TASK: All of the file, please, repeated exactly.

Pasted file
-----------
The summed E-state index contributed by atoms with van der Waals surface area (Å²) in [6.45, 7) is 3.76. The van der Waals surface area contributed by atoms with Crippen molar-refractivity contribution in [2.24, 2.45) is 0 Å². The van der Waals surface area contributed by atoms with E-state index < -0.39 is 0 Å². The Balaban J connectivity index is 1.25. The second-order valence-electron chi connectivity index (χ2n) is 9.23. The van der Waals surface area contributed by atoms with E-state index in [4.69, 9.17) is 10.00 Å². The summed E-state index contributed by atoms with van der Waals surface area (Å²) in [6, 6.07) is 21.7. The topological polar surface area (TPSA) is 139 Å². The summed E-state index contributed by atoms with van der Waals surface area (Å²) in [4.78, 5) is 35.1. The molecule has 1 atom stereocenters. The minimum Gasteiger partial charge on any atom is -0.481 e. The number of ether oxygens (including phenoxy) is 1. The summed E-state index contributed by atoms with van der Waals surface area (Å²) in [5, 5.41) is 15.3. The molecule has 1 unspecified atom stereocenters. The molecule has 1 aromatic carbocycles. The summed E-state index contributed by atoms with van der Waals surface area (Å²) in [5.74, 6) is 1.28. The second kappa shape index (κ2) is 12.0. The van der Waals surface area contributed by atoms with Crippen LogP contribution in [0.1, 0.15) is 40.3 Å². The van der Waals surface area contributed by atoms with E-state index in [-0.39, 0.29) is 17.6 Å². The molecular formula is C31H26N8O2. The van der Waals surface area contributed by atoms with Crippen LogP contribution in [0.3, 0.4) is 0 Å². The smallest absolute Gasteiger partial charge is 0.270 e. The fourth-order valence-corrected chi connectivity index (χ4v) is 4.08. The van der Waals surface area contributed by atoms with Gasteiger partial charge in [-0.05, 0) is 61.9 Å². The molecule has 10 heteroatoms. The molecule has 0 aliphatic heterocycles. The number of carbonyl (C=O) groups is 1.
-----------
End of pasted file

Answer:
The summed E-state index contributed by atoms with van der Waals surface area (Å²) in [6.45, 7) is 3.76. The van der Waals surface area contributed by atoms with Crippen molar-refractivity contribution in [2.24, 2.45) is 0 Å². The van der Waals surface area contributed by atoms with E-state index < -0.39 is 0 Å². The Balaban J connectivity index is 1.25. The second-order valence-electron chi connectivity index (χ2n) is 9.23. The van der Waals surface area contributed by atoms with E-state index in [4.69, 9.17) is 10.00 Å². The summed E-state index contributed by atoms with van der Waals surface area (Å²) in [6, 6.07) is 21.7. The topological polar surface area (TPSA) is 139 Å². The summed E-state index contributed by atoms with van der Waals surface area (Å²) in [4.78, 5) is 35.1. The molecule has 1 atom stereocenters. The minimum Gasteiger partial charge on any atom is -0.481 e. The number of ether oxygens (including phenoxy) is 1. The summed E-state index contributed by atoms with van der Waals surface area (Å²) in [5, 5.41) is 15.3. The molecule has 1 unspecified atom stereocenters. The molecule has 1 aromatic carbocycles. The summed E-state index contributed by atoms with van der Waals surface area (Å²) in [5.74, 6) is 1.28. The second kappa shape index (κ2) is 12.0. The van der Waals surface area contributed by atoms with Crippen LogP contribution in [0.1, 0.15) is 40.3 Å². The van der Waals surface area contributed by atoms with E-state index in [-0.39, 0.29) is 17.6 Å². The molecular formula is C31H26N8O2. The van der Waals surface area contributed by atoms with Crippen LogP contribution in [0.3, 0.4) is 0 Å². The smallest absolute Gasteiger partial charge is 0.270 e. The fourth-order valence-corrected chi connectivity index (χ4v) is 4.08. The van der Waals surface area contributed by atoms with Gasteiger partial charge in [-0.05, 0) is 61.9 Å². The molecule has 10 heteroatoms. The molecule has 0 aliphatic heterocycles. The number of carbonyl (C=O) groups is 1.